There are many lost chapters in history. This is one of them.
During World War II, Latin American countries deported more than 2,000 ethnic Japanese to the United States, where they were detained in internment camps alongside Japanese-Americans. The deportations were initiated by Washington at a conference on regional security in 1942. Officially, the reason for the deportations was protection from internal sabotage. But racism against the Japanese in Latin America was also a factor.
Of the 2000 deportees, 1800 came from Peru. One family that owned an import/export business in the Peruvian city of Arequipa was deported to a camp in Crystal City, Texas. They wouldn’t return to Peru for another four years.
Reporter Mia Warren recorded their story. For this week’s sabiduría, or words of wisdom, she spoke with Carmen Utako Tochio Villanueva (in the picture), a woman who was born in the internment camp.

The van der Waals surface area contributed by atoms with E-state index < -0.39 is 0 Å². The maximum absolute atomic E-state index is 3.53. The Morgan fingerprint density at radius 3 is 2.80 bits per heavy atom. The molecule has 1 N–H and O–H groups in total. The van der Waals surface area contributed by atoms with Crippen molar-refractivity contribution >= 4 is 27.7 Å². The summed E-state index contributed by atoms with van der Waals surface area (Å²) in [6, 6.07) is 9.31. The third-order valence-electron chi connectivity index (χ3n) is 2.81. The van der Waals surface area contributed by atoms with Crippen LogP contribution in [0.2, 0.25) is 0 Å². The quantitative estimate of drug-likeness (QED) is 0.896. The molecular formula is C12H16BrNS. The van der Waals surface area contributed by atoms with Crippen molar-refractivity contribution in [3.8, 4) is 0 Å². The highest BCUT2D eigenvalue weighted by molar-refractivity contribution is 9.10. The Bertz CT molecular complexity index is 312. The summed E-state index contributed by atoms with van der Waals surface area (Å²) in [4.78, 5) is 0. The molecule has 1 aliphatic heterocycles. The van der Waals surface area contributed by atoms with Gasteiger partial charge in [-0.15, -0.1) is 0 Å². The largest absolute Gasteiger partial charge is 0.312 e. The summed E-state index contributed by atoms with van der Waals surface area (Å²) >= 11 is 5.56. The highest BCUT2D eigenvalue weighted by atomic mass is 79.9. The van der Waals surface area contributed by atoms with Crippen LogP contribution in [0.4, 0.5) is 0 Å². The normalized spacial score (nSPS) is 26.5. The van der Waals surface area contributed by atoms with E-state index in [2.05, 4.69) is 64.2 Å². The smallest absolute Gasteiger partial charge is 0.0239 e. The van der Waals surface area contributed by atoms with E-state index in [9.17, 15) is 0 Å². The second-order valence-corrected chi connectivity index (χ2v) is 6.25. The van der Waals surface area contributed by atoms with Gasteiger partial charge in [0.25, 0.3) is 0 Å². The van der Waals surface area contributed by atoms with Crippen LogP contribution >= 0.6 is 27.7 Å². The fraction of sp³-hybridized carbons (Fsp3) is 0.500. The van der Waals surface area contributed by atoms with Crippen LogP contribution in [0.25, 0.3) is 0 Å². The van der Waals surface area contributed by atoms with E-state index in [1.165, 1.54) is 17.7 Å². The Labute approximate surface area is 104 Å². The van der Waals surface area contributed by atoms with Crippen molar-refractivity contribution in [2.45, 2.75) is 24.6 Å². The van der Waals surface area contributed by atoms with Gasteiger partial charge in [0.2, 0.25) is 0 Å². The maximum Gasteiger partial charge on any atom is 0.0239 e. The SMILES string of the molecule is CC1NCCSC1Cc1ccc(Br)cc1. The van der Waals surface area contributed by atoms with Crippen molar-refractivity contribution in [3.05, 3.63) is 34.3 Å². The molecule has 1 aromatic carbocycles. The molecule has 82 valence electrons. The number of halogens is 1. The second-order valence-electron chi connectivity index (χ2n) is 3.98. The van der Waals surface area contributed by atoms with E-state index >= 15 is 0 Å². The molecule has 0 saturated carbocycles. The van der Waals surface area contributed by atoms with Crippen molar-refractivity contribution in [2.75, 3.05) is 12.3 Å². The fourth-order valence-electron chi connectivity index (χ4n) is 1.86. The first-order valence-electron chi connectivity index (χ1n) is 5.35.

Photo Santa Anita Camp, 1942 courtesy of Wikipedia Commons, author unknown.
3 thoughts on “Sabiduría: A Japanese-Peruvian Born At US Internment Camps In WW II”
Sloppy gathering of your web assets. An iconic photo of the internment camp Manzanar with the eastern Sierra in the background, taken by none other than Dorothea Lange is being passed off as the non-existent “Santa Anita Camp? And the “author unknown?” Really? Santa Anita Racetrack, the temporary assembly center, is no where near the mountains in this picture, and photographers, including famous ones, are never referred to as “author.” Here’s your citation that would have added to your credibility. “Dust storm at this War Relocation Authority center where evacuees of Japanese ancestry are spending the duration.” Dorothea Lange, Manzanar, CA, July 3, 1942. 210-G-10C-839 (http://www.archives.gov/research/ww2/photos/#home).